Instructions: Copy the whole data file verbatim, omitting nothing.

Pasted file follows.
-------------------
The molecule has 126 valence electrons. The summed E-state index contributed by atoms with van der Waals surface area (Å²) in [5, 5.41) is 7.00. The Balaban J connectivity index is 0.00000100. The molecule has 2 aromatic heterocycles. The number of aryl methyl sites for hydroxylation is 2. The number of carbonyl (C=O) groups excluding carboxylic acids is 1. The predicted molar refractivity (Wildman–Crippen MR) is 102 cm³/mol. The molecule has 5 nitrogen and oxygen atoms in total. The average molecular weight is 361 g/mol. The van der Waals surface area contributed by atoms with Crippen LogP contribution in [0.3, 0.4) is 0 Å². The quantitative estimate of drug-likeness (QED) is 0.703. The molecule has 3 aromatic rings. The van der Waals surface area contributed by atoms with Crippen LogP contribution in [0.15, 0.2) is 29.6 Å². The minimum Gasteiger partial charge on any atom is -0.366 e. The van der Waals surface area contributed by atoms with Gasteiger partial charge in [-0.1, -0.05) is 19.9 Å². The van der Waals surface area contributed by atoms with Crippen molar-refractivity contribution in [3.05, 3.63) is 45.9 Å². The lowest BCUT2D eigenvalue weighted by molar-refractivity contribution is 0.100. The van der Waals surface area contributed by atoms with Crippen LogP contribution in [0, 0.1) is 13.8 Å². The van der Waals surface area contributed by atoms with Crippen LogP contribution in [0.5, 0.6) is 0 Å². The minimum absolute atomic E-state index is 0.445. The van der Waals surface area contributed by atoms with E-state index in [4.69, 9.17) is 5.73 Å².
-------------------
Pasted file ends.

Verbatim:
The molecule has 126 valence electrons. The summed E-state index contributed by atoms with van der Waals surface area (Å²) in [5, 5.41) is 7.00. The Balaban J connectivity index is 0.00000100. The molecule has 2 aromatic heterocycles. The number of aryl methyl sites for hydroxylation is 2. The number of carbonyl (C=O) groups excluding carboxylic acids is 1. The predicted molar refractivity (Wildman–Crippen MR) is 102 cm³/mol. The molecule has 5 nitrogen and oxygen atoms in total. The average molecular weight is 361 g/mol. The van der Waals surface area contributed by atoms with Crippen LogP contribution in [0.3, 0.4) is 0 Å². The quantitative estimate of drug-likeness (QED) is 0.703. The molecule has 3 aromatic rings. The van der Waals surface area contributed by atoms with Crippen LogP contribution in [0.15, 0.2) is 29.6 Å². The minimum Gasteiger partial charge on any atom is -0.366 e. The van der Waals surface area contributed by atoms with Gasteiger partial charge in [-0.1, -0.05) is 19.9 Å². The van der Waals surface area contributed by atoms with Crippen molar-refractivity contribution in [3.05, 3.63) is 45.9 Å². The lowest BCUT2D eigenvalue weighted by molar-refractivity contribution is 0.100. The van der Waals surface area contributed by atoms with Crippen LogP contribution in [0, 0.1) is 13.8 Å². The van der Waals surface area contributed by atoms with Crippen LogP contribution in [0.5, 0.6) is 0 Å². The minimum absolute atomic E-state index is 0.445. The van der Waals surface area contributed by atoms with E-state index in [4.69, 9.17) is 5.73 Å².